MI: But I also think it’s really powerful to give up that control, and that’s something that I struggle with — I think all artists struggle with — in their work. It’s a collaborative process, making books. It would be so easy to keep hold of this little idea that is precious to you. But in sharing it, collaborating with editors and art directors, it becomes something even more. And hopefully better than you could ever have come up with if you had just kept it all to yourself. And that happens again, exponentially, when you give it over to the reader. You’ve controlled how it started, and where it’s going to end up. How you get there, give that to the reader. It’s tremendously empowering for them.

RS: They get to make their own choices. Certain actions are on the page, and you can’t really argue with the actions, but you can argue with the motivations for the actions.

MI: The motivation and your interpretation. I love watching kids, or listening to kids, tell me the story. Sometimes it’s totally different than what I imagined.

RS: Flora has run away from her horrible mother. She finds herself…

MI: …alone, in the Arctic tundra. Yeah, I haven’t stopped to think about the backstory.

RS: What did that flamingo do to her?

MI: She left the tropics and went someplace to cool off.

RS: Do you think you’ll take her anyplace else?

MI: Right now I am working on Flora and the Peacocks.

RS: What are they going to do?

MI: They are going to deal with the dynamics of relationships of three. It’s tricky, because often somebody feels left out. How do you keep everybody happy, or at least working along together?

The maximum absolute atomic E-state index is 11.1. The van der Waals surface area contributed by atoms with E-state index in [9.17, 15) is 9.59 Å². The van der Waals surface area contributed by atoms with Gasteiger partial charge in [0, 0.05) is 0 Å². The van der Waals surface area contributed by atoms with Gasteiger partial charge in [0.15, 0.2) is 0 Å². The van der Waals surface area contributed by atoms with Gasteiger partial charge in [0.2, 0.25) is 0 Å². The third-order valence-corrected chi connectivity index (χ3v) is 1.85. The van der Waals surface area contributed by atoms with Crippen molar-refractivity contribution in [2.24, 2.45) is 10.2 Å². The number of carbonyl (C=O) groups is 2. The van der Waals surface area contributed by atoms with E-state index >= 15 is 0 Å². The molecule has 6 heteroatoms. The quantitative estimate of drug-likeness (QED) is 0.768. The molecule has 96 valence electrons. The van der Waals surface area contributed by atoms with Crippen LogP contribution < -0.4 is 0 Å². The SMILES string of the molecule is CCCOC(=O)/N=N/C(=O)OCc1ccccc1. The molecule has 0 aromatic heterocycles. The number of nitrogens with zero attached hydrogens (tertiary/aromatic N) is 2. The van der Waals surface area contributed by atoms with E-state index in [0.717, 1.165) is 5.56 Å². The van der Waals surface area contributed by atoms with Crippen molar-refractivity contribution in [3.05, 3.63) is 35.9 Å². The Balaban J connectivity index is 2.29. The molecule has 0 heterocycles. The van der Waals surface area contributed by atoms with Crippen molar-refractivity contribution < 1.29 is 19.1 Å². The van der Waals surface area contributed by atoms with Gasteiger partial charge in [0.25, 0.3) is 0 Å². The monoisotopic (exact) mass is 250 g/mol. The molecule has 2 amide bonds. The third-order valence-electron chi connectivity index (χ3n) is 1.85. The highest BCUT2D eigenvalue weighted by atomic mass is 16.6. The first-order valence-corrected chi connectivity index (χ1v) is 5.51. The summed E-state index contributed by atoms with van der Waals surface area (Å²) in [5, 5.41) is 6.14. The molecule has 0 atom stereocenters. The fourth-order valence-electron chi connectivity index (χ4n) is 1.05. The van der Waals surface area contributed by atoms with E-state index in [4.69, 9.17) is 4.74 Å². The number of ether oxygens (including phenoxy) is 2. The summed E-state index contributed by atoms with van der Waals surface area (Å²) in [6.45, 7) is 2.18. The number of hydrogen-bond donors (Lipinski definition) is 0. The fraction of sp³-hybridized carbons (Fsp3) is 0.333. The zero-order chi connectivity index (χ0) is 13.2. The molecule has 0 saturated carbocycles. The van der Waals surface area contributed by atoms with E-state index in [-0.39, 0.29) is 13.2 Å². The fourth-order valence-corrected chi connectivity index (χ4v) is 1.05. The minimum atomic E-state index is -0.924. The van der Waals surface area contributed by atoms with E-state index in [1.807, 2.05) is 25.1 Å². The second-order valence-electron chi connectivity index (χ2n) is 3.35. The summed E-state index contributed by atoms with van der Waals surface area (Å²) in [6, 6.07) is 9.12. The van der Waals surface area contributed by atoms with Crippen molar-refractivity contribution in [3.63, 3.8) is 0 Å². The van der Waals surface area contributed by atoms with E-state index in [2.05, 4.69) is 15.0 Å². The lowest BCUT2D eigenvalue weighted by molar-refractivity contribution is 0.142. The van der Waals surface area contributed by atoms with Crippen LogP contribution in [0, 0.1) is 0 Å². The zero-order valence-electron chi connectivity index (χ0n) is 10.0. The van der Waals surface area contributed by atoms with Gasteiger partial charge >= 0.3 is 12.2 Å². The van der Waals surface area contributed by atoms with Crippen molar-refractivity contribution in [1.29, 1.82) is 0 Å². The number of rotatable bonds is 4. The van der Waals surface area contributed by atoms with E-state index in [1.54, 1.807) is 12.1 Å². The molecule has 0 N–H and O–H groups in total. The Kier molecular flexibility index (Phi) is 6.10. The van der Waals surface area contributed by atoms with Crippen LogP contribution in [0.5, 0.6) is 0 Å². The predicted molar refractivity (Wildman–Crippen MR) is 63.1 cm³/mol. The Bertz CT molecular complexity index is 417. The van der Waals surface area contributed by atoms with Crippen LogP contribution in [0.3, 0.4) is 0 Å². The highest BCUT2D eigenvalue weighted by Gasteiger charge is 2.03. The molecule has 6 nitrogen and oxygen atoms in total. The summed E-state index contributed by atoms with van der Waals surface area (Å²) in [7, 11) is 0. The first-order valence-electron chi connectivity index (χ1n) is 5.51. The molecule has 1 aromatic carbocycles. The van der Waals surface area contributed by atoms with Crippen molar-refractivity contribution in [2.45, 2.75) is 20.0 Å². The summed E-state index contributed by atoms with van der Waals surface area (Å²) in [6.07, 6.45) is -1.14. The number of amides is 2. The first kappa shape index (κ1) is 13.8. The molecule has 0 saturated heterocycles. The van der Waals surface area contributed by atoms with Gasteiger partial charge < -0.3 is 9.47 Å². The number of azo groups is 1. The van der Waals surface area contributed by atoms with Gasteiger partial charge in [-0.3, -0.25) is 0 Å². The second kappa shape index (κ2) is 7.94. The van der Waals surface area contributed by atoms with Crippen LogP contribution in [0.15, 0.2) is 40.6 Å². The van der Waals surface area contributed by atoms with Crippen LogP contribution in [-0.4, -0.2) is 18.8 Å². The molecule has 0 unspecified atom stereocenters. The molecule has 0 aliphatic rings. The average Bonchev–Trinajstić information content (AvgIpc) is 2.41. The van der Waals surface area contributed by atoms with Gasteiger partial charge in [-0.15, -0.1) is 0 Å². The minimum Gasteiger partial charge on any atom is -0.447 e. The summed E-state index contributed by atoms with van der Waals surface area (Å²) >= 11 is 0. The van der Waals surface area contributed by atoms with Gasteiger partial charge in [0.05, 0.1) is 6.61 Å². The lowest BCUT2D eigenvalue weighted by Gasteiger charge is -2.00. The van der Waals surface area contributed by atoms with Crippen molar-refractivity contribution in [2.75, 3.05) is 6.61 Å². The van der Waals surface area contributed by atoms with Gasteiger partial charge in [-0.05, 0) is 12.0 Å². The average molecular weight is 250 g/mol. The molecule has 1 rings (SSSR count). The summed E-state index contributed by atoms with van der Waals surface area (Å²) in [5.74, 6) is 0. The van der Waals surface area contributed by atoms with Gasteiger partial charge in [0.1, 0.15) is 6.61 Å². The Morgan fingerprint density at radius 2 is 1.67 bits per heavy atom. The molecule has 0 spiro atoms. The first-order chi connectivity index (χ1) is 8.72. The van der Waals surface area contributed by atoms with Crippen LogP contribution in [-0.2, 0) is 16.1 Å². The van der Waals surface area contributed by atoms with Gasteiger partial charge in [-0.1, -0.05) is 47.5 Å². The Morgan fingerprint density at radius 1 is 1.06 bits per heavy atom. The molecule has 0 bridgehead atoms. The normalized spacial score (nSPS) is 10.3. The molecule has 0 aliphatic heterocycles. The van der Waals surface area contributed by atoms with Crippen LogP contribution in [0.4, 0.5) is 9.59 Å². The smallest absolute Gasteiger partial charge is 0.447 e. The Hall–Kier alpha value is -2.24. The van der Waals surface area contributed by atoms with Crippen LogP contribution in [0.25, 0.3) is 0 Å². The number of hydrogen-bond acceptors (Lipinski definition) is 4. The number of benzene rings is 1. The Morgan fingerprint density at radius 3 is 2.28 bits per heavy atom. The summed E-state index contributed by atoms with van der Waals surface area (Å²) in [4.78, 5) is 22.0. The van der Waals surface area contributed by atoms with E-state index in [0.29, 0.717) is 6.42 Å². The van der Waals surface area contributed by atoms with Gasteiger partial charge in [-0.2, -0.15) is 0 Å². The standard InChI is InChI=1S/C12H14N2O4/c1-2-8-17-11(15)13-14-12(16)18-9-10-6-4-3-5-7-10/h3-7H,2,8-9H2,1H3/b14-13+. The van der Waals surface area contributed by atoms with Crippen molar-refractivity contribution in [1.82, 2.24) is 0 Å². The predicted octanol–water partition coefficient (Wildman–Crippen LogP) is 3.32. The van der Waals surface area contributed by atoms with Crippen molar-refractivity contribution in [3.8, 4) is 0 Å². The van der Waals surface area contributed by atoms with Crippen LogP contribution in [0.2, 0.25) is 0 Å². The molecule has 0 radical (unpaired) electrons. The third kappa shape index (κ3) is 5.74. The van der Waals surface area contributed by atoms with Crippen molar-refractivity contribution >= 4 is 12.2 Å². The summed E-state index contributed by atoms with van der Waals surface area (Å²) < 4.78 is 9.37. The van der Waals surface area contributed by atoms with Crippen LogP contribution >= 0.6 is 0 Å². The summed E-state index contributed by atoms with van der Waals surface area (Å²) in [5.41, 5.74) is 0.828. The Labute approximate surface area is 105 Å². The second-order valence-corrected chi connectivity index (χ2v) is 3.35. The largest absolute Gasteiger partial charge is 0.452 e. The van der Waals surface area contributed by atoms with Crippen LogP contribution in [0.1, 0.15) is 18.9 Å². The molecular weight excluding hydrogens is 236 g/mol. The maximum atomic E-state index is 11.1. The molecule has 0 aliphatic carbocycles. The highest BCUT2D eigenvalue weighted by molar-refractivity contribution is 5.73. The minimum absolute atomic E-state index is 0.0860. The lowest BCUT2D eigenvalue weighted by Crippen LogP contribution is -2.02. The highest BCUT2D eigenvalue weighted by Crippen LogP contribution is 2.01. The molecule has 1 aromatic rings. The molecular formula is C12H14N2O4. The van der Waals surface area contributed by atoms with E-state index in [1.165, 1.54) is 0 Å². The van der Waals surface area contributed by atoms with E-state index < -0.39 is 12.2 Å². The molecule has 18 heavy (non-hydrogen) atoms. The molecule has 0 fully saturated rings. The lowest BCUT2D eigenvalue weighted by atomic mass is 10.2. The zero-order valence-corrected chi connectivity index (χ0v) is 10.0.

RS: Threesomes are really complicated.

MI: Yeah, even when you’re a grownup.

RS: How did Flora and the Penguin evolve? You said you had the idea while you were still working with the art director on the last book?

MI: With the first book I brought a complete dummy. There was no background, no flowers, it was just the characters and all their poses. And that was very much the same with this one. We started with a brief conversation. I said, “I think it would be nice if we had Flora be a bit of the antagonist this time.” Then I went back and worked on the poses. We knew we wanted to use flaps again but in a different way. That was really important to me. These are double-sided, and they move back and forth. We knew the characters were going to be on ice, but how was everything going to be divided? And in fact the entire book was run through once before we ever had the idea of having the schooling fish go around underneath.

RS: That’s a great parallel story going on underneath there.

MI: Thank you. That was many hours spent, wondering about the motivation of fish.

RS: They go this way. They go that way. Then they change direction.

MI: We just wanted them to be fish, and we had very deep conversations — were the fish characters, or were they more of a background element? Did we want to become terribly attached to the fish, given how it ends? But I think, thanks to Jon Klassen, the way has been cleared for fish being done away with.